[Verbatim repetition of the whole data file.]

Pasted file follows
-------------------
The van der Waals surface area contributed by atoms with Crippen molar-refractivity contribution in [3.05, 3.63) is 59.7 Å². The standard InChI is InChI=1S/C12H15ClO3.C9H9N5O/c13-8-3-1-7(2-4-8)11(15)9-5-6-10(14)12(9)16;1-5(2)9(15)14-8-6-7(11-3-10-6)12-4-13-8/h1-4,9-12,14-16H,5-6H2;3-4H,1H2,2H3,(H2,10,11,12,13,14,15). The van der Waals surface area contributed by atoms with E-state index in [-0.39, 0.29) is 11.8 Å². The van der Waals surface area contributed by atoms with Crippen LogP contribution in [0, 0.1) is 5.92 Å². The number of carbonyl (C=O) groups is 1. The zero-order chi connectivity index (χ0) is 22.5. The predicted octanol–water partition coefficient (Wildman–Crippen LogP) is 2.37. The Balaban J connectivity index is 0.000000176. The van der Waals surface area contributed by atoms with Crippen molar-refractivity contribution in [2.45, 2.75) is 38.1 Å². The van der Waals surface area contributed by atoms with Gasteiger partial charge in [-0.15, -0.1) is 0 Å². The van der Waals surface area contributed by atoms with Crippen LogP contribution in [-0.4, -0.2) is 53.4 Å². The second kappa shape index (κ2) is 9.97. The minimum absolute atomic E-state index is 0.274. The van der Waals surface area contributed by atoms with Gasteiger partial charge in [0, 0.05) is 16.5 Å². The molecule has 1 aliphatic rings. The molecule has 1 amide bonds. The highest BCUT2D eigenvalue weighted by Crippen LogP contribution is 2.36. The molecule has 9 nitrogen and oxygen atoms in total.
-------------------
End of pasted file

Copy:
The van der Waals surface area contributed by atoms with Crippen molar-refractivity contribution in [3.05, 3.63) is 59.7 Å². The standard InChI is InChI=1S/C12H15ClO3.C9H9N5O/c13-8-3-1-7(2-4-8)11(15)9-5-6-10(14)12(9)16;1-5(2)9(15)14-8-6-7(11-3-10-6)12-4-13-8/h1-4,9-12,14-16H,5-6H2;3-4H,1H2,2H3,(H2,10,11,12,13,14,15). The van der Waals surface area contributed by atoms with E-state index in [-0.39, 0.29) is 11.8 Å². The van der Waals surface area contributed by atoms with Crippen LogP contribution in [0, 0.1) is 5.92 Å². The number of carbonyl (C=O) groups is 1. The zero-order chi connectivity index (χ0) is 22.5. The predicted octanol–water partition coefficient (Wildman–Crippen LogP) is 2.37. The Balaban J connectivity index is 0.000000176. The van der Waals surface area contributed by atoms with Crippen molar-refractivity contribution in [2.45, 2.75) is 38.1 Å². The van der Waals surface area contributed by atoms with Gasteiger partial charge in [-0.15, -0.1) is 0 Å². The van der Waals surface area contributed by atoms with Crippen LogP contribution in [-0.4, -0.2) is 53.4 Å². The second kappa shape index (κ2) is 9.97. The minimum absolute atomic E-state index is 0.274. The van der Waals surface area contributed by atoms with Gasteiger partial charge in [0, 0.05) is 16.5 Å². The molecule has 1 aliphatic rings. The molecule has 1 amide bonds. The highest BCUT2D eigenvalue weighted by Crippen LogP contribution is 2.36. The molecule has 9 nitrogen and oxygen atoms in total.